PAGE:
May 22nd

As a consequence of talking to someone at the Dax open day a while ago, I decided to get hold of an oil temperature gauge in addition to all the rest of the instruments. I reckon that if I get the smaller of the two sensors that Greengauges sell I should be able to tap the oil drain plug for the sensor. So, I ordered one from the website and it arrived in double quick time. Unfortunately, when it arrived they had sent me the wrong sensor (5/8" UNF rather than 1/8 NPTF) which is too big to fit. Sigh....

May 27th/28th/29th

A long weekend in which I was going to do all sorts of stuff but never managed it somehow. However, I did manage a few scrappy bits and pieces.

Tack-welded exhaust mountingThe first thing was to make up the driver's side version of the passenger side exhaust mounting/seat support. This took quite a while and looks pretty much the same as the other one. I won't bother attaching these mountings as yet. Later on, when fitting the exhaust, I will bolt straight through the seat bottom and another plate on the other side. That should be sufficient.

Before...... and afterThe next job was self-inflicted really, as I could have got Dax to do it for me. However, in the spirit of making life difficult, which is pretty much what I'm trying to do, I cut and shut the thermostat mounting that I bought from Real Steel so that the outlet pipe points horizontally, rather than up in the air, and so that there was a bleed pipe to allow air to get out upwards. After all the cutting and welding I sprayed it with the inevitable Hammerite again.

I've ordered all the pipework, in expensive silicone blue, from Europa. Unfortunately, they've got just about none of it in stock yet. Hasn't stopped them debiting my credit card though...

Then it was back to the bodywork. I ground some surplus meat off the engine mountings, which were protuding slightly into the side panel and then set about making the side panel fit. First of all, I modified the holes at the front of the panel that the suspension arms poke through. Apparently, these holes are still set up for the Cortina derived suspension that Dax used to use. The modern chassis used Sierra suspension which has resulting in changing the wishbone positions. However, a short session with masking tape and Dremel opened up the holes sufficiently.

Horrid gap...After that I get back to the major problem of fitting the sides. As Gary at Dax had suggested, I cut a slot along the top of the side panel and this gave a little bit more clearance that meant I could just about get the side on. It's still a bit of a struggle and I may try and do a bit more to it though. One problem is that due to the shape of the panels, there is an appreciable gap between the return on the top of the side panel and the top rail of the chassis. I think I will have to put some spacers in here to enable the scuttle to fit properly, at some future point.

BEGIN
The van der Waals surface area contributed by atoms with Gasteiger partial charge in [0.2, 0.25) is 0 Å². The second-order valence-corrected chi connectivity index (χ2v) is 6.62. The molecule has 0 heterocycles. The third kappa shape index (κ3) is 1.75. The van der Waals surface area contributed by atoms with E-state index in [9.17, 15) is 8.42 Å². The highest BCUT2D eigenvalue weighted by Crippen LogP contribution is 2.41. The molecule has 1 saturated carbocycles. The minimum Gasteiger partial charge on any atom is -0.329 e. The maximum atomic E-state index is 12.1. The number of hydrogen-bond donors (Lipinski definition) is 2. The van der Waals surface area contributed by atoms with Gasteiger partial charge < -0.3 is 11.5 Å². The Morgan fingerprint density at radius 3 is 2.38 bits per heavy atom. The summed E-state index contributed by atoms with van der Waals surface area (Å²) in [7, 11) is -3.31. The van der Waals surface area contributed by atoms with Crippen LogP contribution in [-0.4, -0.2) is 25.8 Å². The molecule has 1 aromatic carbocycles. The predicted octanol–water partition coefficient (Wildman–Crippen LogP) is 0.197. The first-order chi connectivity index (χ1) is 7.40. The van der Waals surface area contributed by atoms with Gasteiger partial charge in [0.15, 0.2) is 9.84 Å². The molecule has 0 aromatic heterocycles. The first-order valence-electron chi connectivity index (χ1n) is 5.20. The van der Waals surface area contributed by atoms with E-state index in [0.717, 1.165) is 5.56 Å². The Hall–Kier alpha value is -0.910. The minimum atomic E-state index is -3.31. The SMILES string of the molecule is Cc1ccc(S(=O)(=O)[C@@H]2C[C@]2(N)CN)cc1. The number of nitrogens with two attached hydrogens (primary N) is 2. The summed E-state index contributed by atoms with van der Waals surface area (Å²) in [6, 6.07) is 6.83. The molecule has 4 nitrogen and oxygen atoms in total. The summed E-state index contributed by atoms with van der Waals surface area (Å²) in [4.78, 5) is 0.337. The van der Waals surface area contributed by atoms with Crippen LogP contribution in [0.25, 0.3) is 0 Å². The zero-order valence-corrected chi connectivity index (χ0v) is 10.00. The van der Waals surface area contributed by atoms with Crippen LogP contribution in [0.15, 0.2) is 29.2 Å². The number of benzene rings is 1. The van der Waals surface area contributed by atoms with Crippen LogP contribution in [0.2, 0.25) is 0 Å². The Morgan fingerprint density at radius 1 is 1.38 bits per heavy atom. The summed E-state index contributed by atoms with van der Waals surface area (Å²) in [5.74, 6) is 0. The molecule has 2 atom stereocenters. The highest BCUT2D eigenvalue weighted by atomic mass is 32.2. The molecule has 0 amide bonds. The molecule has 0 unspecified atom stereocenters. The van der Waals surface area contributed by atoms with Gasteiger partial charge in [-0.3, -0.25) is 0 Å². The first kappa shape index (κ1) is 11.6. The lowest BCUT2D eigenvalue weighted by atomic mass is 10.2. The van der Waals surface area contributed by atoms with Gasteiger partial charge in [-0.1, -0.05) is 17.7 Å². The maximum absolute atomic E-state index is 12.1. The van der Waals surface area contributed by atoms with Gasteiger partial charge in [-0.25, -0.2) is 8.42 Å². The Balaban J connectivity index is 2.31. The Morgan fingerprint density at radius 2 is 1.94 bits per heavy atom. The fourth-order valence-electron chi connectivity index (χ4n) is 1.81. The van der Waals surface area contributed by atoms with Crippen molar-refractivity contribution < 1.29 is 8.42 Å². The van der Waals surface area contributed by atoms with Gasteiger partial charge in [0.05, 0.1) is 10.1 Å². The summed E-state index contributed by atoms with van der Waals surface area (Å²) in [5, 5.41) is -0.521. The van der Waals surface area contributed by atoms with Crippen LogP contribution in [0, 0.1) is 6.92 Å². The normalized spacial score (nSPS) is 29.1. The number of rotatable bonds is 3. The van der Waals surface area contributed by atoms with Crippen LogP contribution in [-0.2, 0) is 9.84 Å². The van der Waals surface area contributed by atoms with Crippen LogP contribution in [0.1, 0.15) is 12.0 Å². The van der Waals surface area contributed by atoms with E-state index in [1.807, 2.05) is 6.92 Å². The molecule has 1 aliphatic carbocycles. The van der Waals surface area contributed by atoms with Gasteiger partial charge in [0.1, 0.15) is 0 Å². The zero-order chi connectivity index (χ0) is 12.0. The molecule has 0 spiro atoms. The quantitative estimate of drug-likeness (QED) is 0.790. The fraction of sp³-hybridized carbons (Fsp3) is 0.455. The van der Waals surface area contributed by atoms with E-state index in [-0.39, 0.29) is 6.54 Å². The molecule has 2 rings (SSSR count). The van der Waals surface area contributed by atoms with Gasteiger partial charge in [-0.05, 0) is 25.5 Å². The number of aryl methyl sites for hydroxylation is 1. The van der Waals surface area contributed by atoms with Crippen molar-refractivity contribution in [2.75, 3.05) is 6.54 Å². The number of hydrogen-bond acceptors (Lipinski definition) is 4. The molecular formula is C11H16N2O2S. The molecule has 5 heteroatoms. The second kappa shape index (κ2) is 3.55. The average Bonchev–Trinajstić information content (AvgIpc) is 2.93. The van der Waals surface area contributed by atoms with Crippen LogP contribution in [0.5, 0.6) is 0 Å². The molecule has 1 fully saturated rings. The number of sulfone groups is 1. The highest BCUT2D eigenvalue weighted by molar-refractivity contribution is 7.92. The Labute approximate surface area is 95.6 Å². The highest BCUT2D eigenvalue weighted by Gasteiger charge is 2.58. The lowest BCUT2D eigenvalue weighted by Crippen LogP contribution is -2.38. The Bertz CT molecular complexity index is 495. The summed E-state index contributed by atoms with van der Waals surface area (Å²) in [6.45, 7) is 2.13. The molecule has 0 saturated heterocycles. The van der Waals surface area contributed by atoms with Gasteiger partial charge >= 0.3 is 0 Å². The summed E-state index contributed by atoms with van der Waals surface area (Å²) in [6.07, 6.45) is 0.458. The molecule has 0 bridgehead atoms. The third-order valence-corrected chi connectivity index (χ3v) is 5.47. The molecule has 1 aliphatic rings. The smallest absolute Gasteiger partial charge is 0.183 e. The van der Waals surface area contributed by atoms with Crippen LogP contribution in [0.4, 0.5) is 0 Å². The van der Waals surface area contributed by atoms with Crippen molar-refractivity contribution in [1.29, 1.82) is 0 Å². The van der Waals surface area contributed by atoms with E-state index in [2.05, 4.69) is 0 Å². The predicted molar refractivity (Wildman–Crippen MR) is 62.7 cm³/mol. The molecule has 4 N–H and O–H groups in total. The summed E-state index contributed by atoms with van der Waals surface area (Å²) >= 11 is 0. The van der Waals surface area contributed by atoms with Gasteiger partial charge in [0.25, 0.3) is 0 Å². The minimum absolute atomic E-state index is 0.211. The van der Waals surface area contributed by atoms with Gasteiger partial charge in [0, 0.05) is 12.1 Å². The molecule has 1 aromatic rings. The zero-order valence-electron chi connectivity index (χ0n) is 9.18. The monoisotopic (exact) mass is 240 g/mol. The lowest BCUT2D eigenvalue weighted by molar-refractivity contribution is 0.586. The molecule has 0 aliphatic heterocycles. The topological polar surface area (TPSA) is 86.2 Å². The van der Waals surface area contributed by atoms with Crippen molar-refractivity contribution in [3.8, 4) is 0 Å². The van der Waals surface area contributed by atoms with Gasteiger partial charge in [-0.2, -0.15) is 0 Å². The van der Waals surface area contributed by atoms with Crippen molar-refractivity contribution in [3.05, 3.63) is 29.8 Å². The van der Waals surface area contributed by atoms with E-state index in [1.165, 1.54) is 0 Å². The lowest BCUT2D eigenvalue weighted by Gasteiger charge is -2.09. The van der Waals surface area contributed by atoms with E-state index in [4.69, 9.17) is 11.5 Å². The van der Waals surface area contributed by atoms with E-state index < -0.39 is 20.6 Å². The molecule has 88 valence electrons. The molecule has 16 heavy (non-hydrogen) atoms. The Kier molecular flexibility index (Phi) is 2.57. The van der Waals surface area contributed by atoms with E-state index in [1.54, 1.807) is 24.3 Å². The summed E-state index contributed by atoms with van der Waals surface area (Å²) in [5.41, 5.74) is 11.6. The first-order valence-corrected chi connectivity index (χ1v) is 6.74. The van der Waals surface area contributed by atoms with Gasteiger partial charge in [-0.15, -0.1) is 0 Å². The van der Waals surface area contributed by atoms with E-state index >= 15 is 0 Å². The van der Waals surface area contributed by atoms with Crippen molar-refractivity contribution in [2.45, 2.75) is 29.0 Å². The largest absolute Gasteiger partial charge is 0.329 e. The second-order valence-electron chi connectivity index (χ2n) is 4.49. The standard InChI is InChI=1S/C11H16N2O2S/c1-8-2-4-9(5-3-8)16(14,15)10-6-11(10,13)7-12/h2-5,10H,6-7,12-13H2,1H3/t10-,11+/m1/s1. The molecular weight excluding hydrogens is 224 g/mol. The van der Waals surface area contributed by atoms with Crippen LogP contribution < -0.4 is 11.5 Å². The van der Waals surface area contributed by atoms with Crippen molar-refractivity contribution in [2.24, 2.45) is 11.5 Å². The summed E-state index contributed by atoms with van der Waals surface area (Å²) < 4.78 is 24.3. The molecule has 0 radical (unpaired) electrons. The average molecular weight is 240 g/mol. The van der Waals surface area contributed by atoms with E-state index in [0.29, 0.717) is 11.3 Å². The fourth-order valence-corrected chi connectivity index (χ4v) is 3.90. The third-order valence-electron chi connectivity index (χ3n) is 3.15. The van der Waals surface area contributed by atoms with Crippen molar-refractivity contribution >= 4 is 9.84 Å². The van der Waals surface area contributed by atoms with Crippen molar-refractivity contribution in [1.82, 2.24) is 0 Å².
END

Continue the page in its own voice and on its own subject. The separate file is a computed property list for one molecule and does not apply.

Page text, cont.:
Luckily, the stainless kick strip that goes along the side of the car appears to cover a multitude of sins.

May 31st

Testing the position of the nose coneI spent a while this evening musing about a couple of current problems. One is this issue with the bodywork sides discussed before. The problem is, I can't work out why this is happening. The gap mentioned above is clearly not a good idea as it will not be possible to sit the scuttle down cleanly. The problem is, I can't work out what is stopping the side dropping down properly. If I felt confident about it I would just cut off a large chunk of the rounded return on the top of the side (the round bit at the left of the photo above) but that seems awfully drastic.

I've also decided that I need to work out where the scuttle is going to go. The only realiable way to do this that I can see is to clamp the nose cone in position and work backwards from that. According to William, the scuttle is actually too wide anyway, and the body sides will need spacing out somewhat anyway, although how that fits with the rounded tops is anybody's guess.

Remote oil filterIn between times, I've been looking at where to fit the remote oil filter. The problem is this is rather large beast and the pipes that connect it to the oil pump are impressively sized as well. There's quite a lot of space on the left hand side of the engine, but the pipes would have to go right across the front of the engine, rather close to the crank pulley and so on. What's more, I think I would have to get some slightly longer pipes.

The alternative is on the right, but it would be tricky avoiding the alternator there.

Anyway, while doing this I've removed the radiator again, which also helps with fitting the bodywork sides. Another problem with the oil filter is that all this gubbins rather gets in the way of the airflow out the back of the radiator. It all makes the ducted radiator on the Westfield seem extraordinarily elegant.

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